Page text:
Riley Jacks, a junior human services major from Oxford, representing Chi Omega for the extension committee, said that Troy’s Greek life is different than other universities.
“Greek life here at Troy is very different from other Greek life and it’s something special,” Jacks said. “We are hoping for someone who can join in on our Panhellenic family, but also challenge us to push ourselves more. We want to help them grow and want them to help us grow.”
Extension committee members ranked each prospective sorority for first, second and third in categories such as history of the organization, administrative and volunteer support structure, policies, scholarship/academic programs, new member process, leadership development, GPA requirements, community service programming, financial obligations for chapter members, colonization timeline and housing support.
Allie Stephens, a junior biomedical sciences major from Pell City and a representative of Kappa Delta on the extension committee, said that the sororities’ philanthropies gave her pause.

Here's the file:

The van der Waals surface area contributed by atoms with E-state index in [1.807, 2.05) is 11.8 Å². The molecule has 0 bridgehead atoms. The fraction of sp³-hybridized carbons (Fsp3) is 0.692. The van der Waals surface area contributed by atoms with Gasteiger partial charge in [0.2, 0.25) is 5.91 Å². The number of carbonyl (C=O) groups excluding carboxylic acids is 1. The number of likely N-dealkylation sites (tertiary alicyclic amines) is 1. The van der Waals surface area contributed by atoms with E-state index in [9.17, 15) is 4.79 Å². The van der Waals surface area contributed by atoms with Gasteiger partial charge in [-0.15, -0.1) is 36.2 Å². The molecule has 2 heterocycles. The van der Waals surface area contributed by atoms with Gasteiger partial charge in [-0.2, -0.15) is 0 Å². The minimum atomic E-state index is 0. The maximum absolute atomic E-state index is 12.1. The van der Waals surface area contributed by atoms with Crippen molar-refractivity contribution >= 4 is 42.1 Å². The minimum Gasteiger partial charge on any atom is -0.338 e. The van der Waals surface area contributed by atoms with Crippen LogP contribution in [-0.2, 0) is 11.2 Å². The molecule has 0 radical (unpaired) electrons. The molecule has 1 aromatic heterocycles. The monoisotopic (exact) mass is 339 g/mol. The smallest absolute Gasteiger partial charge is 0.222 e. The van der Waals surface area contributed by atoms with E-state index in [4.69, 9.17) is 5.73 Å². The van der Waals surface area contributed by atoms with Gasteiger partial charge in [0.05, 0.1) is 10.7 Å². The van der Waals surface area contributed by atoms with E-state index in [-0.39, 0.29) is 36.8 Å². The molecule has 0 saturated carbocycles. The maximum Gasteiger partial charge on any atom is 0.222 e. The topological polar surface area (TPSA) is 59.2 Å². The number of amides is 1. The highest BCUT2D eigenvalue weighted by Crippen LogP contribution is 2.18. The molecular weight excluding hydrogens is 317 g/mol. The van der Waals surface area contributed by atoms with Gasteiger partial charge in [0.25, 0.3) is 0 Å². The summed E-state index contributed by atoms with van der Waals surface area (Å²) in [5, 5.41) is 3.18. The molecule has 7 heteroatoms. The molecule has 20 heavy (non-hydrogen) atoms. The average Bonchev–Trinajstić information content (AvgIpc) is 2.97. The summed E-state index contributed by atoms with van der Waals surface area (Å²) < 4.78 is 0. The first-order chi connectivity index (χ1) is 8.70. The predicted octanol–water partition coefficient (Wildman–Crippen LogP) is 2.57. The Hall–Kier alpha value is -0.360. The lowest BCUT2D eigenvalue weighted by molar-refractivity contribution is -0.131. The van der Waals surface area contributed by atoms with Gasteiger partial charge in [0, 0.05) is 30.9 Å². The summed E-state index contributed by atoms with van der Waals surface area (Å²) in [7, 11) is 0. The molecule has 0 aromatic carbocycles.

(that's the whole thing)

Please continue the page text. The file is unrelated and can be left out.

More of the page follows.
“One trait that stuck out to me is that the philanthropy wasn’t really close to ours or any other sorority on campus,” she said.
Extension committee members, Panhellenic officers and delegates completed the evaluations after consulting with IFC and NPHC officers.
After the extension committee made their recommendation, representatives presented it to her respective organization who had the opportunity to vote and voice their opinions on the given recommendation.
The Panhellenic council will announce the final decision for the new sorority on Thursday, Oct 6.
Alpha Chi Omega visited on Thursday, Sept. 1.
According to Alpha Chi Omega’s website, “Alpha Chi Omega is an organization about you: unique, talented, genuine women looking for a fund and meaningful way to enhance your college experience.”
The group was founded at Depauw University, and its mission, principles and benefits are focused on four key elements: “friendship, leadership, learning and service.”
Alpha Chi Omega’s philanthropy is centered on Domestic Violence awareness.
“On top of helping to support the philanthropic causes of our fellow Panhellenic organizations, Alpha Chi Omega members are dedicated to raising awareness and educating others about domestic violence,” the organization’s website said.